Wonder Women

Director Chip Mabry’s documentary portrait of Portland’s Rose City Rollers won best in show at both the Crossroads Film Festival and the Indie Spirit Film Festival this year, and the Brutal Beauty film tour has been selling out in theaters across the country. Despite his film’s success, though, Mabry says tonight’s screenings will be bittersweet: Denver is where his film’s epic arc came crashing down. “The bout against the Rocky Mountain Rollergirls at the 2009 Women’s Flat Track Derby Association Western Regionals ended up being the climax of my film,” Mabry says. “They broke my heart by beating our girls.”

Mabry, best known for his Portland skateboard-scene documentary Rip City, spent eight months as an embedded reporter with the Rose City Rollers, an experience he likens to covering a war on Wonder Woman’s Amazonian island.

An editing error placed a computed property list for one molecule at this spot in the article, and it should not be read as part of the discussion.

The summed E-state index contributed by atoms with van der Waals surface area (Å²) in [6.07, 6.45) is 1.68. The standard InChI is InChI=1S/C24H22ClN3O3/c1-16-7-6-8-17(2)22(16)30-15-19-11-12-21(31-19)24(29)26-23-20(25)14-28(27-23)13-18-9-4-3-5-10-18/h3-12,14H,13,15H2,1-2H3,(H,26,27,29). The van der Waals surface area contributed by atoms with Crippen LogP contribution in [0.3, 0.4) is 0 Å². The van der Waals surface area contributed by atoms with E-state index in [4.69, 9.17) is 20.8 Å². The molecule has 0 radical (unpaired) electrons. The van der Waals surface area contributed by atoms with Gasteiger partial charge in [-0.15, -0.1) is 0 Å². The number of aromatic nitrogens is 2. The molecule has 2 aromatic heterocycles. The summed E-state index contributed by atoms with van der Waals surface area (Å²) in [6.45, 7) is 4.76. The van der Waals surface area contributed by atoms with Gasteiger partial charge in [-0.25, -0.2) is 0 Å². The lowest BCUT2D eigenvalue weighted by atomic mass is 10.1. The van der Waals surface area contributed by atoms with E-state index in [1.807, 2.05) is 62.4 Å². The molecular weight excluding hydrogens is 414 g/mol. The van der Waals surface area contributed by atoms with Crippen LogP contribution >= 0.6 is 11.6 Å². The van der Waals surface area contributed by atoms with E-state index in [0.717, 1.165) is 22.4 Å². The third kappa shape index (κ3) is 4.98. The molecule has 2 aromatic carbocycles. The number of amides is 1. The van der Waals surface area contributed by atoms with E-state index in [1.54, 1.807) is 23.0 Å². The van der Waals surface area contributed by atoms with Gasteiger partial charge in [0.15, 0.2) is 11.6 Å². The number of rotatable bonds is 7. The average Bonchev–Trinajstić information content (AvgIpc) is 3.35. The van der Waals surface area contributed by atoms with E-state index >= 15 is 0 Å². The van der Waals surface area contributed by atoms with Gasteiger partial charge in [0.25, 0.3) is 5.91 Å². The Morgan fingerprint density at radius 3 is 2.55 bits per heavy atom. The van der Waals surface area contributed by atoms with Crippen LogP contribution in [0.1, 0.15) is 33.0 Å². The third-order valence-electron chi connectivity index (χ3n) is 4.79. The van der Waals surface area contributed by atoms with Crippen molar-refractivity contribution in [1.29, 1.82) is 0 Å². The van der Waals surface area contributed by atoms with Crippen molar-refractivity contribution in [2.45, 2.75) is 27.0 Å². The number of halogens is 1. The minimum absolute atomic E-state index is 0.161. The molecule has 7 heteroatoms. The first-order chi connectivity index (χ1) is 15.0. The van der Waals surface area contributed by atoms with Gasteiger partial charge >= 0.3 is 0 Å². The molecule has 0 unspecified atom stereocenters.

“These women own their bodies, their actions, their voices, and every aspect of their sport. I’ve been told it’s the biggest women’s movement since suffrage, and it’s the second-fastest-growing sport in America after mixed martial arts. When I started filming, most of the teams were competing in high school gyms. Now they’re skating in big arenas. These women are so badass, you can’t help but get wrapped up in the excitement.”

Brutal Beauty screens tonight at Starz FilmCenter at 5:15, 7:30 and 9:45 p.m., with Mabry in attendance; additional showings take place tomorrow and Sunday. Starz is in the Tivoli building on the Auraria campus; tickets are $7 to $9.75. For more information, go to www.denverfilm.org.
Oct. 29-31, 2010

 
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